Norman Deans van Swelm
The Sandwich Tern Sterna sandvicensis in the pictures A-B-C (see below) was found by me on 26th June 2006 along the Krammer-Volkerak, in the Rhine-Meuse delta in the SW Netherlands. The tern was actively moulting it's inner primaries which according to current knowledge is unusual for European Sandwich Terns to occur in June. Could this bird therefore be an American Sandwich Tern Sterna sandvicensis acuflavida? Previously, a first winter American Sandwich Tern, ringed in North Carolina was found dead on the Noord-Beveland coast also in the Dutch delta on 23rd December 1978. In view of last year's extremely intense hurricane season which brought so many American birds to Europe American Sandwich Terns could also have drifted across the Atlantic.
According to Malling Olsen & Larsson (1994) the American Sandwich Tern differs from the European Sandwich Tern Sterna s.sandvicensis in that the white border along the inner web of the outer 3-4 primaries is very thin in acuflavida and much wider in sandvicensis. The primary pattern of the Caribbean race eurygnatha looks similar to acuflavida in most skins and pictures I have seen (though Millington 2006 claims the white primary fringes are a little broader in eurygnatha than in acuflavida) but has a yellowish or orange-yellow bill (see pictures of skins in the National Nat.His.Museum in Leiden). The difference in primary pattern can only be seen in fresh unworn primaries. The race acuflavida is the smallest. According to Malling Olsen et al. juvenile plumages of acuflavida and eurygnatha are more or less similar, both have a yellowish bill, and they differ from sandvicensis in that the tertials have a broad dark centre. Thanks to Martin Reid's excellent pictures taken in Texas one can see that acuflavida is strikingly different in juvenile cq. first winter plumage from sandvicensis and should such a bird reach Europe it could easily be identified!
Ginn & Melville (1983), say that in sandvicensis postnuptial moult is complete and that primary moult begins from mid July to the end of August in the UK, and therefore also in the other countries along the North Sea as this is one population. They found primary scores of 14 to 24 in August and 23 & 24 on 11th September meaning that at most the inner 5 primaries are involved. They also say that moult may be suspended during migration to Africa and furthermore that moult in African winter quarters is complex as the inner primaries may be renewed again. In all it seems that the outer 3 to 4 primaries are being renewed only once a year which may result in the white border along the inner web having been worn off by the time they return to the breeding colonies! Fortunately some winter in the southern North Sea during the last two or three decades so that a journey to Africa to see freshly moulted outer primaries is no longer neccessary.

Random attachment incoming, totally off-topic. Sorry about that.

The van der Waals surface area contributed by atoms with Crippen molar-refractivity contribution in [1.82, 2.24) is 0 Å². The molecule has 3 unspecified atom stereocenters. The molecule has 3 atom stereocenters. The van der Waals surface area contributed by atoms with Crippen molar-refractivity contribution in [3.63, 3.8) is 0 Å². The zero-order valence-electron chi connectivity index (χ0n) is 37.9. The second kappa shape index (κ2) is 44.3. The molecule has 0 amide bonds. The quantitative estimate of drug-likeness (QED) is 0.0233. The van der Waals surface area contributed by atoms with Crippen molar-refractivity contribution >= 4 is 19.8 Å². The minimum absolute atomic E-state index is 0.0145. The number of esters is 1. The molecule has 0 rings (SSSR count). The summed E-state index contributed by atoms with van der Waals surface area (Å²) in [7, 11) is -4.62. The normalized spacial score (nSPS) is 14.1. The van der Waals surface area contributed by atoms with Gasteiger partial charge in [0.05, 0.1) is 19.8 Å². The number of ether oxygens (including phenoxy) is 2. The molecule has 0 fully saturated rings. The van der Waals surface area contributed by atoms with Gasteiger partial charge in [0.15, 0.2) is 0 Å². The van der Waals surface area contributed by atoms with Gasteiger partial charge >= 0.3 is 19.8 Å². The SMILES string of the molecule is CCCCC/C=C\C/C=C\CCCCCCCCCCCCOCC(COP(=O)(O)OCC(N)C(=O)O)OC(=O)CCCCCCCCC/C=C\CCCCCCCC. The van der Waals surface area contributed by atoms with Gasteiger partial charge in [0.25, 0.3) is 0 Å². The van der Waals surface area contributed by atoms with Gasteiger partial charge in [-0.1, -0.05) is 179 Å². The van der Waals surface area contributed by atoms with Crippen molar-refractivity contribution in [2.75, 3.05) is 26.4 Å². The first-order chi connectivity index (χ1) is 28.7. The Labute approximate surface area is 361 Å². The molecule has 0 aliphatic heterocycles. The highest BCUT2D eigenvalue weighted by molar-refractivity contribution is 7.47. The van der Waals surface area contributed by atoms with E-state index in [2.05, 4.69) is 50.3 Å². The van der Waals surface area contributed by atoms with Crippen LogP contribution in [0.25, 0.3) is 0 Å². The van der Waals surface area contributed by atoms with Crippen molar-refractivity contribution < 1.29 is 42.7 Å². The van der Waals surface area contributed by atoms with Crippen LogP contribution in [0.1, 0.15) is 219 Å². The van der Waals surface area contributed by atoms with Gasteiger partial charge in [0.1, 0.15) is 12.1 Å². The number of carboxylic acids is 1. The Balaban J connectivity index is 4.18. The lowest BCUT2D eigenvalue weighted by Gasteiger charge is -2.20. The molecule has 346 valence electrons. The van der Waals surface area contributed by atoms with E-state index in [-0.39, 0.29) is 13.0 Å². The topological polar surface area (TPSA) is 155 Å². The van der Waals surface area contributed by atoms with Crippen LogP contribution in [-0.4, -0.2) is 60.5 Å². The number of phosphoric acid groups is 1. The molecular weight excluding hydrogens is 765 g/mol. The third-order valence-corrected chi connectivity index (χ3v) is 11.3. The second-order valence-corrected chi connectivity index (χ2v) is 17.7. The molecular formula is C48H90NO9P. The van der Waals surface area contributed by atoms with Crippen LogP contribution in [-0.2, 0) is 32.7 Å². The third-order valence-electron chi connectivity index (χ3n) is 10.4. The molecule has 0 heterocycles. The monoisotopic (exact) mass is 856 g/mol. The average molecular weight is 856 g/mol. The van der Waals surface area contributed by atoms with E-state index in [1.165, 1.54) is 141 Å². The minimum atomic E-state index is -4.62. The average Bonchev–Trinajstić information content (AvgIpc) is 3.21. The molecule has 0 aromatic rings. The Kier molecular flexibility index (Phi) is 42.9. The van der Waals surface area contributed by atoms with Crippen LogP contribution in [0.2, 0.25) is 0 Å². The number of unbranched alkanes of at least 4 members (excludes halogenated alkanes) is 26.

No description of the timing and length of moult in the other races have been found. To me however the outer primaries of the lone bird I photographed in June look fresh and unworn and I think therefore it's primary pattern is typical for acuflavida.
On the 13th July very few individuals in the colony of Schouwen in the Dutch Delta I checked showed signs of primary moult. It is not easy to determine what stage of primary moult a tern is in while alive and flying around. I have photographed these birds here in The Netherlands during July to November and the pictures show great individual variation in primary moult (see picture sequence). I also took pictures of juveniles and they too show considerable individual variation in moulting from juvenal into first winter plumage (see picture sequence). An adult acuflavida photographed in Florida in December by Pekka Nikander (picture 52 in Malling Olsen et al.) has most of it's outer primaries renewed, the new primaries have indeed a narrow white border similar to the fresh outer primaries in the adult birds photographed by Arie and Peter de Knijff in February 1989 and by me on 3rd November 2006 along the Brouwersdam in The Netherlands (see pictures)!
Ginn,H.B. & D.S.Melville.1983. Moult in Birds. (BTO guide19);
Malling Olsen, Klaus & Hans Larsson. 1994. Terns of Europe and North America. Copenhagen;
Millington, Richard.2006.The yellow-billed tern on Anglesey. Birding World 19:237-239;
Scharringa, J. 1980. American Sandwich Tern Sterna sandvicensis acuflavida in the Netherlands. Dutch Birding 1:60.
Norman Deans van Swelm
june 26 2006
photo's copyright - norman deans van swelm
Sterna s. sandvicensis taken on may 29 1990 Oostvoorne
In view of last year's extremely intense hurricane season, which brought so many American birds to Europe, adult Sandwich Terns could also have been drifted across the Atlantic.
In reaction to my request (see above), I received the pictures shown down here:
|Lisa Appelbaum: American Sandwich Tern: Sterna sandvicensis acuflavida. Photo's taken on July 20, 2005 near Terrebonne Bay, Louisiana (USA)|
Sterna s.sandvicensis adult 02012007 Fuengirola, Spain
|Dave Cagnolatti (Baton Rouge, Louisiana): American Sandwich Tern: Sterna sandvicensis acuflavida. Photo's taken on April 23, 2005 at Dauphin Island, Alabama (USA)|
Sterna s.sandvicensis 1st 02012007 Fuengirola, Spain
|Martin Reid (USA)||Arie & Peter de Knijff (NL)|
foundation voorne bird observatory - the netherlands